1. Capitol Hill Seattle reports on a little-noticed provision of the latest city budget: A Statement of Legislative Intent that instructs the Department of Planning and Development “provide recommendations describing options for regulations and incentives to reduce or eliminate leaf blower noise and emissions in Seattle.”
Gas-powered leaf blowers, with their two-stroke engines, are, much like a '70s scooter, filthy. They're also noisy as hell—as I can personally attest, living in a building where two dudes show up every morning at 7am all fall and winter, rain or shine, to rid the parking lot of (usually nonexistent) leaves.
So, to get all C is for Crank for a second: I'm all for getting rid of nasty gas-powered leaf blowers. We should have done so a long time ago. Because there's an alternative! It's called a rake. Or a broom. Or, if you want to get all high-tech, an electric leaf blower, which works just as well and is much cleaner (and quieter, for those of us who like to sleep in until 7:30 some mornings).
2. Here's what Grist's Nathanael Johnson has to say about why I-522, the GMO-labeling measure, failed earlier this month: It all comes down to advertising, low turnout, a trend toward people voting later, and money.
3. Um, I'm sorry, what? Did the state Republican Party just use a stock photo of a dark-skinned black man with his hand over the mouth of a white woman to "illustrate" sex trafficking? Yes. Yes, they did. The Spokesman-Review reports.
4. Whooooooooooops: The Seattle Times reports that the Washington Aerospace Partnership is running a full-page ad in the paper urging the state legislature to vote for the transportation package Boeing wants, in addition to the $8.7 billion in tax breaks it already passed. The only problem: The ad features an Airbus A319, not a Boeing 777X.
Oh, well. It's not like a full-page ad in the Times worked out so well for Rob McKenna.
5. At Slate, Matthew Yglesias offers a critique of socialist city council member-elect Kshama Sawant's views on Boeing (she wants to hand over ownership of the company to its workers, who will then build buses instead of planes) and density (she says, "the first thing we need is a city council that will defend existing housing and not push to destroy existing housing in the name of density and environmental sustainability).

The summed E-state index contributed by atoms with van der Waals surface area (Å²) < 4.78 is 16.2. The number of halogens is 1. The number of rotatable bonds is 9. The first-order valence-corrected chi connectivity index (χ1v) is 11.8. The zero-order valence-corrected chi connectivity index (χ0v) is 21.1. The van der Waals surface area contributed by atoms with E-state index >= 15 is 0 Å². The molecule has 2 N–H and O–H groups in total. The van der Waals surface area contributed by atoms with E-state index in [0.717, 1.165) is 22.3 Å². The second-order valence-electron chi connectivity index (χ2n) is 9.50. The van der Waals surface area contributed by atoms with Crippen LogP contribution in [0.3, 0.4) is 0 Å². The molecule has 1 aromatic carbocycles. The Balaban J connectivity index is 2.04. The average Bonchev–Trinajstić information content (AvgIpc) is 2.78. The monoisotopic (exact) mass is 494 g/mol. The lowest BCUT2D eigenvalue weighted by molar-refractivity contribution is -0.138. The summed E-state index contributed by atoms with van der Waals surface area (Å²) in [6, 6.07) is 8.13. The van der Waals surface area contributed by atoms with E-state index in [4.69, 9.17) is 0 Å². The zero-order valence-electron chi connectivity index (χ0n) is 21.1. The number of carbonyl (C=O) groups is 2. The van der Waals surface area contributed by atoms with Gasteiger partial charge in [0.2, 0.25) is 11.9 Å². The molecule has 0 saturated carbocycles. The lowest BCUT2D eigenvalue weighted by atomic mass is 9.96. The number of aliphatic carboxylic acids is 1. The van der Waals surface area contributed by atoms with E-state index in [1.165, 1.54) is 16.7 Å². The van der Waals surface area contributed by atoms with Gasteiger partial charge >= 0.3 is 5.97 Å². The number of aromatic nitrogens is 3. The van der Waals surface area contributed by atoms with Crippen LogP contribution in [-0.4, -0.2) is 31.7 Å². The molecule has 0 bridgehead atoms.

Regarding density, Yglesias writes,
[W]hereas in capitalist countries urban cores are denser than urban fringes because the land in the core is more expensive, that's not the case in socialist cities such as Moscow. In those places a relatively nondense core tends to be ringed with new high-density construction, because the high market price of land in the core doesn't translate into new development. Why it would be good for Seattle to emulate that pattern and push investment out into the suburbs and encourage sprawl is beyond me
6. And speaking of density (albeit of the most modest sort): West Seattle Blog reports on a recent design review meeting for a new 36-unit apartment development in the West Seattle Junction that won't include any parking.
Neighbors, predictably, are apoplectic, predicting that it will turn into an "instant ghetto," complaining that patients with foot injuries will no longer be able to get to an area clinic (an odd complaint given that clinics are open during the day, when residents, if they do have cars, will be at work), and that, in the words of one speaker, it's "crazy" to think people can live in an urban village adjacent to multiple transit lines (including the RapidRide C line) without owning a car.